This article was originally written in 2015. When I finished the original version, I thought my search had ended, and I was satisfied with the results. After our son’s passing in March 2016, I put away genealogy for a while. My interest has recently been renewed, but I did not realize it would take me back to this article.
Shortly before Christmas, I received a message from one of my Ancestry.com contacts. We met several years ago when our DNA matched on Ancestry. The match concerned my father’s paternal Inman line and the two brothers we descended from. Her message concerned some medical records she obtained concerning her direct. She would be happy to share them with me by sending copies. Then with the rush of Christmas, I forgot all about them and was surprised when I received them the end of December or first of January.
“Who would send me a large envelope from Indiana?” I asked when it arrived.
And I was thrilled when I discovered the contents!
I’m not going to post the records on this site, nor am I going to identify the person concerned. What I discovered in those records, however, were answers to questions I had about my father’s line for years. I will use my great- grandfather, Alonzo Inman, as a guide for this discussion. While the medical records do not pertain to him, they do provide insight into his ancestry. One phrase stands out in particular:
“His parents and grandparents were close cousins!”
That phrase took me through another ancestral search and led to a complete revision of this article. My discussion begins briefly with Alonzo Inman.
Alonzo Inman (1842-1912)
Alonzo Inman was born June 24, 1842 in Illinois to Loren Inman (1810-1878) and Lucy Carpenter (1812-1890). (1), (2) The parents of Loren Inman were Daniel Inman (1776-1848) and Sarah Polly White (Snow) (1780-1830). And the parents of Lucy Carpenter were Harvey Carpenter (1775-1840) and Charlotte “Charity” Marinda Cook (1776-1840). The 1850 Census for Sugar Grove, Kane County, Illinois lists the Loren Inman Family as follows:
- Lorin (sp) Inman 39
- Lucy Inman 39
- Harvey C Inman 14
- Joseph Inman 9
- Alonzo Inman 8
- Ethen Inman 4
- Charlotte M Inman 1 (3)
The Ethen Inman listed on this record should have been Ephraim Inman. Dora Ellen Inman was born in 1852. And apparently, two unnamed infant Inmans were born to this family who did not survive. I do not know whether they were born in Illinois or in Iowa, where the family later settled.
By 1860, the Loren Inman family relocated to Iowa and settled in Union Twp., Floyd County, where they appear on the census for that year. The post office is listed as Marble Rock.
- Loren Inman 49
- Lucy Inman 48
- Harvey Inman 24
- Joseph Inman 19
- Alonzo Inman 18
- Ephraim Inman 13
- Marinda Inman 11
- Dora E. Inman 7 (4)
The road leading out to the Inman farm/farms was later called “Inman Road.” I don’t know whether this still holds true but when the farms were first established, they were all lined up along that road. When I was about five years old, my dad’s brother, Forrest, came out from New York to visit us. We all drove up to Marble Rock one day and walked the Alonzo Inman-later the Loren Waiste Inman farm. That was in 1948. All of the houses were still standing along that road. My parents made another trip there in 1961. For the most part, the houses were standing, including the Alonzo Inman place that was built before the Civil War. We walked the grounds again, and I remember being surrounded by sheep. In 1997, my husband and I made our one and only trip to Marble Rock. Only one house was left standing. I could not tell whether it was in the process of being torn down or remodeled.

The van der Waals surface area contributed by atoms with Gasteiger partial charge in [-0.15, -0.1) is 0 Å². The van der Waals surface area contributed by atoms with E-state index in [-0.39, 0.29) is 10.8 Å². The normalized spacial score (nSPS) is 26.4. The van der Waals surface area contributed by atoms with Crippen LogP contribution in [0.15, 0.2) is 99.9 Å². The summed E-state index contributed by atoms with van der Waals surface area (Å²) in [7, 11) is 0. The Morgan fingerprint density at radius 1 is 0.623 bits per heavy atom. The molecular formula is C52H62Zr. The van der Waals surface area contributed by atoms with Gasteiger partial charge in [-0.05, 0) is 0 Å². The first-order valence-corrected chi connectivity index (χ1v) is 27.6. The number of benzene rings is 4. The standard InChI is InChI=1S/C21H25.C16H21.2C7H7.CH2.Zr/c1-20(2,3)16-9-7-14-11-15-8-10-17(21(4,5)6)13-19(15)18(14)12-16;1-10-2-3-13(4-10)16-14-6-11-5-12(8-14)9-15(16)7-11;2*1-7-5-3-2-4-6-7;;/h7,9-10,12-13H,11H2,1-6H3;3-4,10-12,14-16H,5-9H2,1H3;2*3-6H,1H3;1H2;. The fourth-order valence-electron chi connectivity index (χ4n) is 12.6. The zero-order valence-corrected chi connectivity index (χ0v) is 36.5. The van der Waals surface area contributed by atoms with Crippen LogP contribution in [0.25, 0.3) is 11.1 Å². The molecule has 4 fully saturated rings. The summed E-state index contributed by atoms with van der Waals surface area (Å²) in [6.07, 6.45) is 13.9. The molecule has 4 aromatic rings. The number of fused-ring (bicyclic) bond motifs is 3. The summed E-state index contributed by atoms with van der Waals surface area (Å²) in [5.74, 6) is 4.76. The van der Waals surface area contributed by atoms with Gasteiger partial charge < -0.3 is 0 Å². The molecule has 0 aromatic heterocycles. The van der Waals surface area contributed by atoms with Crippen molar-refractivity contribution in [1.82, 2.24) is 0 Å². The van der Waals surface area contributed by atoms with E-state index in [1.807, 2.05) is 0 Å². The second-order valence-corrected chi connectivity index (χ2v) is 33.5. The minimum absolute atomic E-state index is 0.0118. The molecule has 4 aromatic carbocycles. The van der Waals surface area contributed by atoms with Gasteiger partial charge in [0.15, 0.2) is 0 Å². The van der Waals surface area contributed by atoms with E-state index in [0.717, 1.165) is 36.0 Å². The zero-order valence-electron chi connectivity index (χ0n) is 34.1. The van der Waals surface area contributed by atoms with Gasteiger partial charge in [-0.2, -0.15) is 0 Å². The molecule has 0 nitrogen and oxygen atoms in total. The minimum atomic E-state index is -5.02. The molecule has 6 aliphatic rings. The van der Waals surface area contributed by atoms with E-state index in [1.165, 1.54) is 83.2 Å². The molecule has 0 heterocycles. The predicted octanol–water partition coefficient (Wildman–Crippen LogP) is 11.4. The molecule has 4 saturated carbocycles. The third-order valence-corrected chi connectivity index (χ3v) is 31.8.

We were joined by a flock of guinea hens who were curious about what we were doing! I was so glad to find the location of the Alonzo Inman/Loren Waiste Inman farm where my father was raised. I remembered my trip there in 1961 and the fact that the farm was at the end of the road. The pictures below depict the farm as it appeared in 1915-1920s and the site of the farm as it appeared on our trip there in 1997.
On October 27, 1869, Alonzo Inman married Caroline Elizabeth Waiste (1842-1933) in Charles City, Floyd County, Iowa. Born in Vermont, Carrie was the daughter of Uriah (Uri) Smith Waiste (1814-1873) and Polly Cline (1813-1886). Carrie had traveled by steamboat to Iowa to become a country school teacher. Her mother would join her there later.
[Note: I need to mention here that the Civil War would take its toll on members of these families. Alonzo Inman’s brother, Joseph L. Inman (1841-1863) died of an illness in Memphis, Tennessee January 6, 1863. Carrie Waiste Inman’s father served with Co. F, 142nd, NY Inf. His son, Henry Smith Thomas Waiste (1845-1921) was a private with the 60th New York Infantry. I have copies of their old Civil War letters, but they are difficult to read. One of Alonzo’s uncles, Willard Inman (1801-1870) lost two of his sons in the Civil War: Franklin E. Inman (1844-1864), who died of illness in Memphis, Shelby County, Tennessee, and Cassius F. Inman (1846-1863), who joined the Union Army at the age of 16 as a drummer boy, and who died of illness the following year at the age of 17 in a hospital in Chalmette, Saint Bernard Parish, Louisiana. These are just a few of the examples.]